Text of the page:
"The Irritable Male Syndrome: Managing the 4 Key Causes of Male Depression and Aggression" (Rodale, $22.95) proposes that IMS is menopause's male equivalent, "a state of hypersensitivity, anxiety, frustration and anger . . . associated with biochemical changes, hormonal fluctuations, stress and loss of male identity."
Jed Diamond is a California-based psychotherapist who has created something of a cottage industry on this subject. The best-known of his seven books is "Male Menopause," which was published in 1998 and followed up by a couple of others offering men and women advice on coping with men going though their version of the change.
Though he does spend a good portion of the book discussing the factors underlying IMS, as he calls it, Diamond's therapeutic approach is refreshingly affirming and forward-looking. He places the greatest emphasis on answering the question of how you want your life to be today and offers a variety of ideas for improving things at home, at work and inside.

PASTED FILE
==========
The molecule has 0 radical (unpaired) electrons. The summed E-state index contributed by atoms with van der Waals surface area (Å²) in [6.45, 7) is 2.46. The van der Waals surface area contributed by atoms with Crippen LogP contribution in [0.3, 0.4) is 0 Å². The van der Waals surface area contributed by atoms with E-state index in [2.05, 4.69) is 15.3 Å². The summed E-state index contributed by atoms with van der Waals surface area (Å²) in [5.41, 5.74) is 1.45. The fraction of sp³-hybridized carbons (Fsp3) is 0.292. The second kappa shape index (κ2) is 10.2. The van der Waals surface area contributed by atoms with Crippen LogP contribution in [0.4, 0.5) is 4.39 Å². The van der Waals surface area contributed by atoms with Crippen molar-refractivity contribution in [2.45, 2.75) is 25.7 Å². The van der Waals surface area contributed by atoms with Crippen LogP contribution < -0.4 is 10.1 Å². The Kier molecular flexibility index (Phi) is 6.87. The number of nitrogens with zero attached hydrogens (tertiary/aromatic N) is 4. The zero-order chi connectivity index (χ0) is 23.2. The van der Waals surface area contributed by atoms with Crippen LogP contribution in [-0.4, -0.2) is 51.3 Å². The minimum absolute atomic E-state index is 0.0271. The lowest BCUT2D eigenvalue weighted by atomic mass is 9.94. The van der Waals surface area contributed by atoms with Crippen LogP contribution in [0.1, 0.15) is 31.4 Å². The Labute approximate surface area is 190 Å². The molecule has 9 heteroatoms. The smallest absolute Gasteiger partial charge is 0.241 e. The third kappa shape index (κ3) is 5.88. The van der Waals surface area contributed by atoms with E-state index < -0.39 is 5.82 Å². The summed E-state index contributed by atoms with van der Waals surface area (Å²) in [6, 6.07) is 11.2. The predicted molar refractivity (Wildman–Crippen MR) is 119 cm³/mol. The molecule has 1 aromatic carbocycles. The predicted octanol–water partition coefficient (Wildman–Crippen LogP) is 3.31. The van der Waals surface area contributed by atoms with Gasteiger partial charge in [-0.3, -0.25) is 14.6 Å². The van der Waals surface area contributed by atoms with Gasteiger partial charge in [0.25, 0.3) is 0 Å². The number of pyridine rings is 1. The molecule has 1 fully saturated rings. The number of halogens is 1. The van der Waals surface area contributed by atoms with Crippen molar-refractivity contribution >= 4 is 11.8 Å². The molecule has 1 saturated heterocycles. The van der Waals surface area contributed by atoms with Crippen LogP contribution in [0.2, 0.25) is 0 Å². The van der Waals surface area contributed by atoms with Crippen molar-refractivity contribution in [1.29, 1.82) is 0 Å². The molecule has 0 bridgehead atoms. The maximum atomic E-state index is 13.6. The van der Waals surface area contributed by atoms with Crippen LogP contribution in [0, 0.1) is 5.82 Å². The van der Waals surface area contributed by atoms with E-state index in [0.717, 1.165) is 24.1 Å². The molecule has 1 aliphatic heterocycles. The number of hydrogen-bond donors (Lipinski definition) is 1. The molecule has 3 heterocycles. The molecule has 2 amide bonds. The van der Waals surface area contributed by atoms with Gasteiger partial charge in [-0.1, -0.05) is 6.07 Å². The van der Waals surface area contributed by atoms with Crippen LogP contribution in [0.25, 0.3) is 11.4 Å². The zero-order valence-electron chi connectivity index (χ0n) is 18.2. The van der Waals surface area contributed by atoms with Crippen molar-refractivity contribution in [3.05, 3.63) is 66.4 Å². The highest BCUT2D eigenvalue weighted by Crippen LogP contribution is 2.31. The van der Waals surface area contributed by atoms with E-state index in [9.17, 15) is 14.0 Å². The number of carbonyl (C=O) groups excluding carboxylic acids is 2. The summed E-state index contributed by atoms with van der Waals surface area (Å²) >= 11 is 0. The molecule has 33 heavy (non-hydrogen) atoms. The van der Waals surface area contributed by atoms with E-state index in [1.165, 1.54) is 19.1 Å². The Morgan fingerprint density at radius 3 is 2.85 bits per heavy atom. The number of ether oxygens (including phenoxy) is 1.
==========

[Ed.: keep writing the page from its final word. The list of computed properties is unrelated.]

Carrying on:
The book has a sort of girlie-man vibe that prompts wonder as to whether Diamond's message will reach beyond the converted. And some of the suggestions for bolstering men against the syndrome -- testosterone replacement therapy and ceasing the practice of circumcision, to name two -- seem to stray away from his generally solid ground.
Diamond is not just the author of the syndrome, he's also a member of the club. He writes poignantly, not only about how the syndrome frayed his own marriage, but also about his father, a frustrated actor who abandoned the family when Diamond was 6 years old and found happiness as a street puppeteer in San Francisco.